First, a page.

A health report recently released by the Los Angeles County Department of Public Health revealed interesting statistics about the amount of cigarette smokers of cities and communities of the LA County area.
The Santa Clarita Valley was ranked #34 out 127 communities, with 10.9% (13,600) of citizens being regular cigarette smokers. Lancaster and Quartz Hill had the highest smoking prevalence at nearly 22%. San Marino was ranked lowest with only 5.3% of its community smoking cigarettes and Malibu was ranked second lowest with a smoking prevalence of 5.8%.
“I am not surprised that the rate is low here,” said Linda Storli, full time teacher at Canyon High and anti-smoking advocate, “though it could be lower.”
Storli has worked at Henry Mayo Newhall Memorial Hospital, William S. Hart High, and with Santa Clarita Juvenile Court, to produce smoking cessation clinics to try and get members of our valley to kick the habit.
She has worked with Deborah Levy, Director of the Psychology Research Laboratory at Mclean Hospital in Massachusetts, to not only make smoking illegal in public places but also create stiffer laws for people that sell cigarettes to minors.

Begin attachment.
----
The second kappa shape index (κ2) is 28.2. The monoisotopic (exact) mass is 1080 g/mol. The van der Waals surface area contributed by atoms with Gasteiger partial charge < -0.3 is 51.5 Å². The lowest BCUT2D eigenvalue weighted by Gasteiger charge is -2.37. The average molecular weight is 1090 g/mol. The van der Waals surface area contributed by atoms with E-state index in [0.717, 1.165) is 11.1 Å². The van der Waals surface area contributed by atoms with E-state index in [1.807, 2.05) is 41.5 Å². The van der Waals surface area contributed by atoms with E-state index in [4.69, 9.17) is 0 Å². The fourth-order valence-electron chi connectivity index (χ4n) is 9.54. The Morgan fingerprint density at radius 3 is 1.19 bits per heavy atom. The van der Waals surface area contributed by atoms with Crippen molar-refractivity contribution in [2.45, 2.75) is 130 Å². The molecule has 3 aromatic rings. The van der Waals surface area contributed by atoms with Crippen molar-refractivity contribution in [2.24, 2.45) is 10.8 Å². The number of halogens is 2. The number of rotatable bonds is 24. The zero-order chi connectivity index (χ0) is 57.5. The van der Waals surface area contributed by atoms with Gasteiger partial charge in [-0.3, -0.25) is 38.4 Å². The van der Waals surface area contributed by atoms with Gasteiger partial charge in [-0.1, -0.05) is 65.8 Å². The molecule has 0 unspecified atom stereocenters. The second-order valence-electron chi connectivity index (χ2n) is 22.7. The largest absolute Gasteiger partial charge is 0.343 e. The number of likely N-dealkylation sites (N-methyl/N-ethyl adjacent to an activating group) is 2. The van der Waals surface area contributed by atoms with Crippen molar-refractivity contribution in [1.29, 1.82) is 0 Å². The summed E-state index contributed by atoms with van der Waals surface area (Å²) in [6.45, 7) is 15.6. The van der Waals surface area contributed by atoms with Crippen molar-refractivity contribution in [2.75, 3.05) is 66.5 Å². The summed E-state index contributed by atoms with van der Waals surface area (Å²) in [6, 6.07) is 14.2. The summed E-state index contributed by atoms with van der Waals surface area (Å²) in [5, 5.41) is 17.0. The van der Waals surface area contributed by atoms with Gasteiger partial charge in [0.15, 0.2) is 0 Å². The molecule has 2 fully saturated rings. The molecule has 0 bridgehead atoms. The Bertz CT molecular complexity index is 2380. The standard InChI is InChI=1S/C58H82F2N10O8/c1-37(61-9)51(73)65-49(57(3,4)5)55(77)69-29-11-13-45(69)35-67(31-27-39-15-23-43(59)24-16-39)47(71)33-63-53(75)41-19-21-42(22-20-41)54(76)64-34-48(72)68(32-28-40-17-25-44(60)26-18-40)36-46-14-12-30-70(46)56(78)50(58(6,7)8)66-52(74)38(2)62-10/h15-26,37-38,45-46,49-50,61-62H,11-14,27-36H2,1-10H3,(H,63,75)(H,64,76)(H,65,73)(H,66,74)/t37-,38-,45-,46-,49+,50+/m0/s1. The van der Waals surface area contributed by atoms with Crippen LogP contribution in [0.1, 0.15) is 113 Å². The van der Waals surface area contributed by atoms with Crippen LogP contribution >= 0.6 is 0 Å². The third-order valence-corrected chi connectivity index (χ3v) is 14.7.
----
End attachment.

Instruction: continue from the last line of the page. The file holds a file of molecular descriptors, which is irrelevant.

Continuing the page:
Though Los Angeles County itself has among the lowest smoking rates of any metropolitan area in the U.S. with the current smoking prevalence at 14%, the health report states that the smoking rate has remained fairly steady since 2002.
The health report recommends that policymakers put effort into policies that reduce exposure to secondhand smoke, reduce youth access to tobacco products, and promote cessation and prevent smoking initiation.
“More enforcement is needed on selling to kids, and adults have to be more aware that children shouldn’t be smoking.” said Storli, though she believes stricter laws are near impossible, “Enforcement is not as easy when fees are involved.”
Jonathan E. Feilding, Director and Health Officer of The Department of Public Health, mentioned in the report, “Among Los Angeles County teens in grades 9 through 12, the Youth Risk Behavior Survey demonstrated a decline in smoking rates from 26% in 1997 to 12% in 2005.”
“We are in better shape than most, I just would like for there to be a way to keep kids from starting.” said Storli.
For additional information on this public health report and to learn about LA County’s tobacco control and prevention programs, click here.